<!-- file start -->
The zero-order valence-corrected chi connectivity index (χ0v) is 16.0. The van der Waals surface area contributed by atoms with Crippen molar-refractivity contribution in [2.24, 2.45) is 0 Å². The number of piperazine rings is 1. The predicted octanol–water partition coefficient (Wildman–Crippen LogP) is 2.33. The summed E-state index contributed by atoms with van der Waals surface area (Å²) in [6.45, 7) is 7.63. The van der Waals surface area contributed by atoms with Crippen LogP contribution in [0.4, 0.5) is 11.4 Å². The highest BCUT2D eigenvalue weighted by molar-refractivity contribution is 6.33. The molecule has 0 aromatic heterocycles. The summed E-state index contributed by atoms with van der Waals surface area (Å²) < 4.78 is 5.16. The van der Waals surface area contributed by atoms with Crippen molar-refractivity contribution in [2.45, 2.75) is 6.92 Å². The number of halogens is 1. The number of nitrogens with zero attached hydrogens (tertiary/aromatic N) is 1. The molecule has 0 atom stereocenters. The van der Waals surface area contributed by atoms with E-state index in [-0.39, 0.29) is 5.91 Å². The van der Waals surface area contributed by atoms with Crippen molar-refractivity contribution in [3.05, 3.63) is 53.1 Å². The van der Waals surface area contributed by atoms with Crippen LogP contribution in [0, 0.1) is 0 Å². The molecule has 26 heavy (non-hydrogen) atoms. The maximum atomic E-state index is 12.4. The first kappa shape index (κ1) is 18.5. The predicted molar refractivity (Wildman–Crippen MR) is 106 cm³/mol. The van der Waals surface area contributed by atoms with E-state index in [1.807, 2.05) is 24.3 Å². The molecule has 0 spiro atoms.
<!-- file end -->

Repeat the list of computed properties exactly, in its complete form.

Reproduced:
The zero-order valence-corrected chi connectivity index (χ0v) is 16.0. The van der Waals surface area contributed by atoms with Crippen molar-refractivity contribution in [2.24, 2.45) is 0 Å². The number of piperazine rings is 1. The predicted octanol–water partition coefficient (Wildman–Crippen LogP) is 2.33. The summed E-state index contributed by atoms with van der Waals surface area (Å²) in [6.45, 7) is 7.63. The van der Waals surface area contributed by atoms with Crippen LogP contribution in [0.4, 0.5) is 11.4 Å². The highest BCUT2D eigenvalue weighted by molar-refractivity contribution is 6.33. The molecule has 0 aromatic heterocycles. The summed E-state index contributed by atoms with van der Waals surface area (Å²) < 4.78 is 5.16. The van der Waals surface area contributed by atoms with Crippen molar-refractivity contribution in [2.45, 2.75) is 6.92 Å². The number of halogens is 1. The number of nitrogens with zero attached hydrogens (tertiary/aromatic N) is 1. The molecule has 0 atom stereocenters. The van der Waals surface area contributed by atoms with E-state index in [-0.39, 0.29) is 5.91 Å². The van der Waals surface area contributed by atoms with Crippen molar-refractivity contribution in [3.05, 3.63) is 53.1 Å². The van der Waals surface area contributed by atoms with Crippen LogP contribution in [0, 0.1) is 0 Å². The molecule has 26 heavy (non-hydrogen) atoms. The maximum atomic E-state index is 12.4. The first kappa shape index (κ1) is 18.5. The predicted molar refractivity (Wildman–Crippen MR) is 106 cm³/mol. The van der Waals surface area contributed by atoms with E-state index in [1.807, 2.05) is 24.3 Å². The molecule has 0 spiro atoms.